How have you been able to connect with these other artists? Because I wouldn’t say it seems like you guys – I mean there’s the Awful Records guys and the Internet Collective, so I wouldn’t say you guys are all in a collective. But for the most part, it seems like you guys have some sort of working relationship with one another. How is that a possibility?
Atlanta’s just a small city and on top of that it’s a music city. So the awareness is really high of one another. A lot of artists who are buzzing right now in the city pretty much came up together doing shows here, so everybody knows what each other are doing, that awareness, and a lot of people are just cool. It’s a strange, unique time.

When I first saw you, I saw you this summer in LA, you were performing at the Fool’s Gold Day Off. Can you describe how that relationship with A-Trak led you to performing in LA and also at the Day Off that they had in Atlanta?
Earlier this year, right after Beautiful Pimp 2 dropped, he was in Atlanta and I came through to the studio with him, Lex Luger, High Classified, and I used to work with them. And ever since then we just kind of kept in contact and I was in LA during Fool’s Gold and he was like, “You down to rap?” I was in Atlanta during Fool’s Gold there – it’s really just like, that’s my homie and he puts me on to shows and stuff and gets people to look at me.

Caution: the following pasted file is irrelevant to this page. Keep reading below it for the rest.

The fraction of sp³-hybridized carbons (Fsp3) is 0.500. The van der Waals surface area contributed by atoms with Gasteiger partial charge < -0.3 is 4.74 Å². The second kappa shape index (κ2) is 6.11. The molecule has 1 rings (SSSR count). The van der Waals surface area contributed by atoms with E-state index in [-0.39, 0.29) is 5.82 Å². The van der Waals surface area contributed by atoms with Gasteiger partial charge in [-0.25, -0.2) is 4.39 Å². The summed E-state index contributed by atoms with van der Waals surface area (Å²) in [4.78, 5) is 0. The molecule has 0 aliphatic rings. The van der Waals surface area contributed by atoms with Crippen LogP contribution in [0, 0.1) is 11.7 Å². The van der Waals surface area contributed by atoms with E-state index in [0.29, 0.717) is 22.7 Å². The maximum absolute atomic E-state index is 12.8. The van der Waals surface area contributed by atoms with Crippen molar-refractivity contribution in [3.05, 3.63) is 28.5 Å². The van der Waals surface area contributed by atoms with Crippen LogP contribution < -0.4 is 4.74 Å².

That’s one of the things I like about you, I feel like you are amongst a few artists who are very willing to connect with these outside worlds and outside music worlds and create relationships with artist that might not even be doing the same thing as you. Why do you feel like you have the openness?
Just because I want to exist in multiple worlds. I got friends who do everything under the sun and none of my friends are the same, none of the people I hang out with are the same as the last one and their backgrounds really vary. So I want to be represented by that musically. And you can’t really do that by sticking to one sound, you can’t say, “Yo, I want to talk to these types of people and I want to talk to them this way and I expect them to listen to me.” Just understanding how to exist in multiple worlds and the willingness to talk to different people – wanting to talk to different people.